Commentary: One part of black history must change

The Kansas City StarFebruary 18, 2013 

DIUGUID LEWIS KC

Lewis Diuguid is a columnist for the Kansas City Star.

MBR — MCT

No one for Black History Month should view kindly the economic degradation that African-Americans still face.

President Barack Obama didn’t touch the subject in his State of the Union address. But a new study shows equality is still a dream 50 years after Martin Luther King Jr.’s famous March on Washington speech.

It has been out of reach in housing and wealth creation in all of black history. That’s despite Obama’s election in 2008 and re-election in 2012 as the first black president. Nothing has occurred to emancipate minorities from a legacy of wealth-killing racism.

“The racial divide is older than the country itself,” said “State of the Dream 2013: A Long Way from Home — Housing, Asset Policy and the Racial Wealth Divide” by United for a Fair Economy. “It was born from subjugation, slavery and slaughter and was continued after slavery was outlawed by policies designed specifically to enforce the everyday practice of white supremacy as law.

“Despite the advancement of civil rights in the last century, much of the underlying economic inequities were left in place. The economic divide has been handed down from generation to generation; and entrenched by the passage of time and the dimming of memory.”

Yet black and Latino families live with history’s economic chains. The report said the average net worth of white families is more than six times greater than that of black families and 5.7 times greater than that of Hispanic families.

Worse, the wealth of black and Hispanic families fell more than white family wealth from 2007 to 2010 during the Great Recession. “Black families lost 27.1 percent of their average net wealth and Latino families lost 41.3 percent” compared with a 6.7 percent wealth drop for white families.”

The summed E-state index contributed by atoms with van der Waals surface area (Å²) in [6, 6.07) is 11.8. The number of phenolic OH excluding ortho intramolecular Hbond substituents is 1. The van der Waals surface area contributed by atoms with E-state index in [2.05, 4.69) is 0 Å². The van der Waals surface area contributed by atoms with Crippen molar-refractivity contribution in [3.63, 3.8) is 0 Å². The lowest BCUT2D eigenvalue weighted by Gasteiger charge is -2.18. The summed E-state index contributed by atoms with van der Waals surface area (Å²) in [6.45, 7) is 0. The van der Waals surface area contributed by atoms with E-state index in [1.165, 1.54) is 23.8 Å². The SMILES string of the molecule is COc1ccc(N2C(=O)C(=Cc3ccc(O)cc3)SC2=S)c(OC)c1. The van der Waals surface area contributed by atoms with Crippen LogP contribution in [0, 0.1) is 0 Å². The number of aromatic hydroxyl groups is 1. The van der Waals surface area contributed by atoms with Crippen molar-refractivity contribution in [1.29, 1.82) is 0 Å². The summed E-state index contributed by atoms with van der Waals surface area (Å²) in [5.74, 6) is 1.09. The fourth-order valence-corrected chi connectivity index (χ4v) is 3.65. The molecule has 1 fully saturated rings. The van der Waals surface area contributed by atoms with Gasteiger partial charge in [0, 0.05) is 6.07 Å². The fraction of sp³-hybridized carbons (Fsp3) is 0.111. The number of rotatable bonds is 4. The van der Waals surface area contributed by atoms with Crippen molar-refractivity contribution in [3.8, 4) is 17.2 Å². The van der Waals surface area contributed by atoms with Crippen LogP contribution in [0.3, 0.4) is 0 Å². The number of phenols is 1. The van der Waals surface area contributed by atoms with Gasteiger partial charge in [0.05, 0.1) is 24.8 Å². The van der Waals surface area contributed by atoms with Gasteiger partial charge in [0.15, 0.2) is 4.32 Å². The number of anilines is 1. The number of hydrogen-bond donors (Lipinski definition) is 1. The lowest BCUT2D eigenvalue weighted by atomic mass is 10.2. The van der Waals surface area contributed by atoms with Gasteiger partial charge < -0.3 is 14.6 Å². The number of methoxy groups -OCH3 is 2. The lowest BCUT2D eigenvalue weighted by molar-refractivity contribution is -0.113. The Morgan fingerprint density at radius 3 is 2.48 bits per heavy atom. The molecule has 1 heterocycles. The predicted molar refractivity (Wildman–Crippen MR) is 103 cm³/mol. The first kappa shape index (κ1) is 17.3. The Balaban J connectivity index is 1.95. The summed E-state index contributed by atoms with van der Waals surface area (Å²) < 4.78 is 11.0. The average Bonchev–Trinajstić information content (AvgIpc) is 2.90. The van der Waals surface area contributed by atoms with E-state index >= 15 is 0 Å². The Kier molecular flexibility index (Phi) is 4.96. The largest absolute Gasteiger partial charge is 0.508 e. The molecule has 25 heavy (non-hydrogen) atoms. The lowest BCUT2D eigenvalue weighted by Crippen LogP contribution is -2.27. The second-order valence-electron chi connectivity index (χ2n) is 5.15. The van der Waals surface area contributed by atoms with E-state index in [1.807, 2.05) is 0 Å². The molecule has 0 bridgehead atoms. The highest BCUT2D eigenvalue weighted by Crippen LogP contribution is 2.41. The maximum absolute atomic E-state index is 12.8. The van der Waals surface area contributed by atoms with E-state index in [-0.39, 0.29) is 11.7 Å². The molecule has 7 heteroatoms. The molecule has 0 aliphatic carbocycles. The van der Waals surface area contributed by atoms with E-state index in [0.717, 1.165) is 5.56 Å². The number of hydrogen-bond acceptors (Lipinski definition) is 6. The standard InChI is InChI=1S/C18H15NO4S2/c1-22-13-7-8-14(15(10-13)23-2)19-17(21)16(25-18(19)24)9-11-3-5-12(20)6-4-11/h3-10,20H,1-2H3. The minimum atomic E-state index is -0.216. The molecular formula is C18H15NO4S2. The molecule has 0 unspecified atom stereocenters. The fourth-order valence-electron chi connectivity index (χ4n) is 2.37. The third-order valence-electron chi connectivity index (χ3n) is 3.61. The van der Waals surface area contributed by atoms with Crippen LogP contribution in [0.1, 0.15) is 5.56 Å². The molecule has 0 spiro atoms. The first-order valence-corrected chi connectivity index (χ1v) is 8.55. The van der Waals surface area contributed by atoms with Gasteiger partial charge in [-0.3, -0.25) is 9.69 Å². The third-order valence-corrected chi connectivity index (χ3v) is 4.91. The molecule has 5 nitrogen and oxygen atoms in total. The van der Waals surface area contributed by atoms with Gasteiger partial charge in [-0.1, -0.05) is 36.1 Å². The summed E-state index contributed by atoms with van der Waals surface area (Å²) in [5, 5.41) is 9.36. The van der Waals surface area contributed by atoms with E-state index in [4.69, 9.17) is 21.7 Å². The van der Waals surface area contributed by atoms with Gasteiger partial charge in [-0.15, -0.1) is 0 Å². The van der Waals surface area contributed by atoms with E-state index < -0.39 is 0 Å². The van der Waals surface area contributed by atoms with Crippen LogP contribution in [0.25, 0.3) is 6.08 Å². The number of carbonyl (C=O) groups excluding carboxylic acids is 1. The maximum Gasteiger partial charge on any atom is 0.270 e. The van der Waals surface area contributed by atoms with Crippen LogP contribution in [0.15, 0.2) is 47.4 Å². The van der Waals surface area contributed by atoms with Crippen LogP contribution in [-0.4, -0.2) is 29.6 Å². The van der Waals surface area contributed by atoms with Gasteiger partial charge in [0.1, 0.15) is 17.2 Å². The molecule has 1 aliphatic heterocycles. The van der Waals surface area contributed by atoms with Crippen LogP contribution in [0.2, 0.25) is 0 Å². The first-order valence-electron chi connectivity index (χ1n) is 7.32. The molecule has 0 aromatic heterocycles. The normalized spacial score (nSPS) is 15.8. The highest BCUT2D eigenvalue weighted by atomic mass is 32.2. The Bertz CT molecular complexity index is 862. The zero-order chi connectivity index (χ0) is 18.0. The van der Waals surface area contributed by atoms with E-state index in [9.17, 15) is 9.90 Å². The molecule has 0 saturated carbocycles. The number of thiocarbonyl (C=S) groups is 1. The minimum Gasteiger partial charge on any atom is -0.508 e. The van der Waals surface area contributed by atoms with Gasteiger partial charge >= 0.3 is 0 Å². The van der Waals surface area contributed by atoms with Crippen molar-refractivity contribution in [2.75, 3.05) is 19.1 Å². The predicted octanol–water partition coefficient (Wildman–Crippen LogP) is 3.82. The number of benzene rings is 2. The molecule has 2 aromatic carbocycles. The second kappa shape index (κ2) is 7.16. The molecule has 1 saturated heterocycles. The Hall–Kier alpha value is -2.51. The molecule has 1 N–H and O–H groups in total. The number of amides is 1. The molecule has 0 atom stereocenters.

That’s partly because minorities have a greater percentage of their wealth in their homes. But it also reveals a disproportionate number of homeowners of color were targeted in the subprime loan scandal, which sent many into foreclosure as the housing bubble burst.

“Our national history of racially discriminatory policies and practices created the racial wealth divide; current policy that ignores its existence, perpetuates it and in some cases makes it worse,” the report said. … “The economic divide between racial and ethnic groups in the United States is one of the nation’s great moral failures.”

White families, because of the GI bill, FHA loans and progressive tax policies after World War II, benefited from “massive public investments and worker-friendly legislation,” which built the middle class but excluded people of color. That legacy and a withdrawal of government support has left white families on average with $109,000 in retirement accounts compared with $17,000 for families of color.

With little wealth, families of color are more susceptible to downturns in the housing market, more indebted and have less financial flexibility — unable to send their children to college or start businesses. Security and opportunity are illusive.

“There is greater inequality of wealth than income,” the report notes. “Income is like a river; a flow of money from a job, business or other source.

“Wealth is like a reservoir. Without a reservoir of wealth, families are vulnerable when the river of income runs dry.”

To change this black history, the government should offer development accounts for children, or baby bonds — the largest amounts go to the neediest kids, the report suggests. Obama should adopt this. Also, instead of solely pushing home ownership, the U.S. should promote asset building and view housing as a human right, ensuring that all people have good housing. The report recommends cooperatives and worker ownership of businesses. Obama should push this, too.

Tax policies must change to create greater equality. Continuing “colorblind policies” will only maintain and worsen wealth disparity.

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